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Collecting fees in hard times.

Mechanic' liens are one of the best tools a contractor has to collect unpaid fees. It creates a public record of the amount owed and shows up on any searches of the title to the property. However, the mere filing of a lien does not assure payment. If a transfer of the property is about to occur, the lien may persuade the owner to pay or settle. If the work was done in a co-op or condominium, the Board may exert pressure to have the lien removed. If nothing is happening with the property through, the lien may just sit and the non-payment issue will not be resolved.

Contractors cannot assume that because a lien is accepted for filing it means that the lien is valid. The clerk accepting the lien for filing has no way to determine its validity. The lien can be challenged if there are defects in the information in the lien or it is improperly served. It can be challenged for being willfully exaggerated. If that allegation is proven, the contractor may be subject to treble damages. Therefore, it is important that contractors use legal counsel well-versed in this area of the law to prepare and file liens.

I always advise clients to try to work out a resolution before resorting to liens or litigation. This may involve a letter from the contractor to the client or from the contractor's attorney to the client. Buildings owners generally respond to such letters.

Contractors should be open to the possibility of settling a fee dispute, especially if there may be major litigation otherwise. Sometimes clients have genuine cash flow problems and may agree to a fee payment schedule, even if they cannot pay all at once. This can all be appropriately documented by legal counsel.

If the contract provides for arbitration of disputes, this may be a viable option to resolve the dispute in less time than the courts might take and less expensively. A well-run arbitration can be an excellent tool in resolving a construction case because there is a special panel of arbitrators skilled in construction-related matters to hear the case. of course, collecting on the award or judgment may be a different matter. However, you cannot begin the collection process until you have an award or judgment to work with.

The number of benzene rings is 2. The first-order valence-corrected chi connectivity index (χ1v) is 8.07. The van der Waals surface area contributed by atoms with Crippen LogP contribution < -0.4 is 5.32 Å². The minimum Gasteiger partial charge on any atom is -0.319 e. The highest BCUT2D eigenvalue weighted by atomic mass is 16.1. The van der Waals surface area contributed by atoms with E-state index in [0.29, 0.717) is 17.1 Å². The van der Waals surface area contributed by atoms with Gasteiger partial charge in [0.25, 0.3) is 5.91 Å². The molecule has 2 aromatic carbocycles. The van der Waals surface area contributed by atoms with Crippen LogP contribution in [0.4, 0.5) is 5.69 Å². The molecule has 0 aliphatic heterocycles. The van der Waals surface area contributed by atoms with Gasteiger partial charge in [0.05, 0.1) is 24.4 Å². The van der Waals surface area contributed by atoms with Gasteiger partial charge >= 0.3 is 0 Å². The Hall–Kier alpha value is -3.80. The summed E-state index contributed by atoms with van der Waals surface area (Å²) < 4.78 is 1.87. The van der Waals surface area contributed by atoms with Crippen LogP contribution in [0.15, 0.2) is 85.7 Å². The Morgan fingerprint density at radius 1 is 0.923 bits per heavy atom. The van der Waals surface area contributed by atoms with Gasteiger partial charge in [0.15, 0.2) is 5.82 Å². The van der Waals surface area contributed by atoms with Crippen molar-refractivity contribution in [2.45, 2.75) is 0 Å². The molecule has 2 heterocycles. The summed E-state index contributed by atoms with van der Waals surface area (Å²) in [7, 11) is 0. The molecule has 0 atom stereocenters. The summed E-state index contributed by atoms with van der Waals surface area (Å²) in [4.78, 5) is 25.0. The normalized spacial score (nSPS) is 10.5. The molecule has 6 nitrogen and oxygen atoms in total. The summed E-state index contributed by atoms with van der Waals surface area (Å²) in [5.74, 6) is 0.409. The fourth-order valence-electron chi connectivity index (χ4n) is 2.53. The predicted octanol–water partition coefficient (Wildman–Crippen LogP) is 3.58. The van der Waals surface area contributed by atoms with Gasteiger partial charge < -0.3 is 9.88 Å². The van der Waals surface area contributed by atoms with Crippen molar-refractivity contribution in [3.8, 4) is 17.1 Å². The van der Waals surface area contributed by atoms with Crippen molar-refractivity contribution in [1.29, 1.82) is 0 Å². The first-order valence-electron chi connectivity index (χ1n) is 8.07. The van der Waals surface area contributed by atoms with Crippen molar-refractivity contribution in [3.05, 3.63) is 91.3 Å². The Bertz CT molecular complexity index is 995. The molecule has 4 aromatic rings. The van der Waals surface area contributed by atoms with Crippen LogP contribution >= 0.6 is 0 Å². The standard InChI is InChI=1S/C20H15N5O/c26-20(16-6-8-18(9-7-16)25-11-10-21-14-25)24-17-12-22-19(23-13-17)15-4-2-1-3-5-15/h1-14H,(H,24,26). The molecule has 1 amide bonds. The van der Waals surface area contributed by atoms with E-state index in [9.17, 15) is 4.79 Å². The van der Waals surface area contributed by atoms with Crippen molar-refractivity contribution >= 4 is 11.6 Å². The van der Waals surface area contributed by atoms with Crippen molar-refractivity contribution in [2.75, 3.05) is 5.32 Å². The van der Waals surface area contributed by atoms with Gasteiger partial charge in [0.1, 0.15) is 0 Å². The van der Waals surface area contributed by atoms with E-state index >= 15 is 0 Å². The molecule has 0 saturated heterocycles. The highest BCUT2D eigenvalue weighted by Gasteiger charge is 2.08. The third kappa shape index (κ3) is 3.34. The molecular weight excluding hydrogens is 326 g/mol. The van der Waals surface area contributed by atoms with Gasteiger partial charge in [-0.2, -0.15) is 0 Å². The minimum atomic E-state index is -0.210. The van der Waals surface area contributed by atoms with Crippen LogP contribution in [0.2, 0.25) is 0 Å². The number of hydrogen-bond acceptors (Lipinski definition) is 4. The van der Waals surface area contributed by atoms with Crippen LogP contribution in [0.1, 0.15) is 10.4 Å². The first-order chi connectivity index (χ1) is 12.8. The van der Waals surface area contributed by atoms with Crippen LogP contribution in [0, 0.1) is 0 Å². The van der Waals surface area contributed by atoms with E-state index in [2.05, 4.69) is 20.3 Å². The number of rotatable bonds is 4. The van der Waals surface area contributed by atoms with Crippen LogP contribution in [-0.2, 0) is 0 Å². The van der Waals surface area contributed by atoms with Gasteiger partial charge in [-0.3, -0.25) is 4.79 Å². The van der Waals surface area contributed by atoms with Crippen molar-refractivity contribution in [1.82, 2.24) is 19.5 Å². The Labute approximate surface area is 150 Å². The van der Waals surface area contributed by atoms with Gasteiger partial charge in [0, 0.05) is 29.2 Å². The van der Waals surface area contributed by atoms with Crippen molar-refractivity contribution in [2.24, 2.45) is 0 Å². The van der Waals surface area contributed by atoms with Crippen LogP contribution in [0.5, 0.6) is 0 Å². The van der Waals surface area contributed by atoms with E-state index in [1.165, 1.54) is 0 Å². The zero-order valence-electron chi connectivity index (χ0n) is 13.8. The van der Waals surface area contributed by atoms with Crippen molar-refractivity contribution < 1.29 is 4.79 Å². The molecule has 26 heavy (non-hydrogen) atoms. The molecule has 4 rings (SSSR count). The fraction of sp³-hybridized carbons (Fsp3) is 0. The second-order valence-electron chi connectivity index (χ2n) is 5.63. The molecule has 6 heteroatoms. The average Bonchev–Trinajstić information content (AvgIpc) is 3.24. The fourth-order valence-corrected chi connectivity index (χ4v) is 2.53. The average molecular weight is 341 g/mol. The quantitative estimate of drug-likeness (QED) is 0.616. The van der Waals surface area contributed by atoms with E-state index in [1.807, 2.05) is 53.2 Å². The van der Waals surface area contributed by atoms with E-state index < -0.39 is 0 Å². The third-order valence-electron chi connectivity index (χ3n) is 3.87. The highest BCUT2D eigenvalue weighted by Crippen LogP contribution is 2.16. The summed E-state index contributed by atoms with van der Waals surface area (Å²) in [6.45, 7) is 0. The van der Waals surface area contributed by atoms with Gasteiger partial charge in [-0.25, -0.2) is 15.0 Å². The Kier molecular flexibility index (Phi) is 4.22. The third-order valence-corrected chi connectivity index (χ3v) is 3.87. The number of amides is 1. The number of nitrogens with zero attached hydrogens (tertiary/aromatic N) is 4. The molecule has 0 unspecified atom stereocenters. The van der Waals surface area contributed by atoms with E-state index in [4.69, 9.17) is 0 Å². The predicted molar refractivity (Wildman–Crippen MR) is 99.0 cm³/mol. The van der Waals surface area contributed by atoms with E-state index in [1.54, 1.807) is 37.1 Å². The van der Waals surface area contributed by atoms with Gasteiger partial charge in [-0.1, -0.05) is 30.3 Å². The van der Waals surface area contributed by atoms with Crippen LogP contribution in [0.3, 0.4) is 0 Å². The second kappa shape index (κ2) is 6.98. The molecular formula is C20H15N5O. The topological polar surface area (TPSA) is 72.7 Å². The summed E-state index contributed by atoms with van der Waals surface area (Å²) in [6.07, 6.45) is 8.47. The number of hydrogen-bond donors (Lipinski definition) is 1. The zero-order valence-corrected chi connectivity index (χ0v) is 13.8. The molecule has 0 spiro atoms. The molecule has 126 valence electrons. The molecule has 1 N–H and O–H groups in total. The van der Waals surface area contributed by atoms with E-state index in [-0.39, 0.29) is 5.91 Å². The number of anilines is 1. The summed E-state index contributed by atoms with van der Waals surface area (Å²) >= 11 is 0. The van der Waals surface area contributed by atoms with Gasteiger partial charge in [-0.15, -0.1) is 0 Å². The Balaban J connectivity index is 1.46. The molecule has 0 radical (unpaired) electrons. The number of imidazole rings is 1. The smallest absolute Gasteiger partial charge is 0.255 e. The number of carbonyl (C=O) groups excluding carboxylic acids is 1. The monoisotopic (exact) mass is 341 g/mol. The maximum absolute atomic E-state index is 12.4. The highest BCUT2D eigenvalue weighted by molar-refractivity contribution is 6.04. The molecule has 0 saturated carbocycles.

In the absence of an arbitration clause, a lawsuit to foreclose on the lien is the other option. If a fee dispute needs to be litigated in court, it may take several years before a judgment is obtained. However, a settlement can be agreed upon at any time, even on the day of trial.

The filing of a petition in bankruptcy can put a damper on the collection process. Any litigation matters between the parties will be stayed. The creditors must then wait for the bankruptcy process to run its course in order to find out what funds are available and the likely percentage of payment relative to what is owed. Thus the expression "The creditor received 50 cents on the dollar."

It may be even less nowadays.

It is important to have a knowledgeable attorney who can examine every angle. For example, the company a contractor did work for may have filed for bankruptcy, but the owner of the company may have signed a personal guarantee for the construction work.

It is also worthwhile to work with a law firm which specializes in the construction industry. A firm which understands the construction industry will be able to defend or file motions to vacate mechanic's liens, actions to foreclose liens and other intricate matters more easily than one which does not often encounter such issues.

C.Jaye Berger, the founder of Law Offices C. Jaye Berger, is a New York City attorney specializing in building construction, real estate and environmental law. The firm represents contractors, architects, interior designers, owners and developers. Berger is currently writing a book about hazardous substances in buildings.
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Title Annotation:using mechanics' liens to collect contractor payments
Author:Berger, C. Jaye
Publication:Real Estate Weekly
Date:Jul 22, 1992
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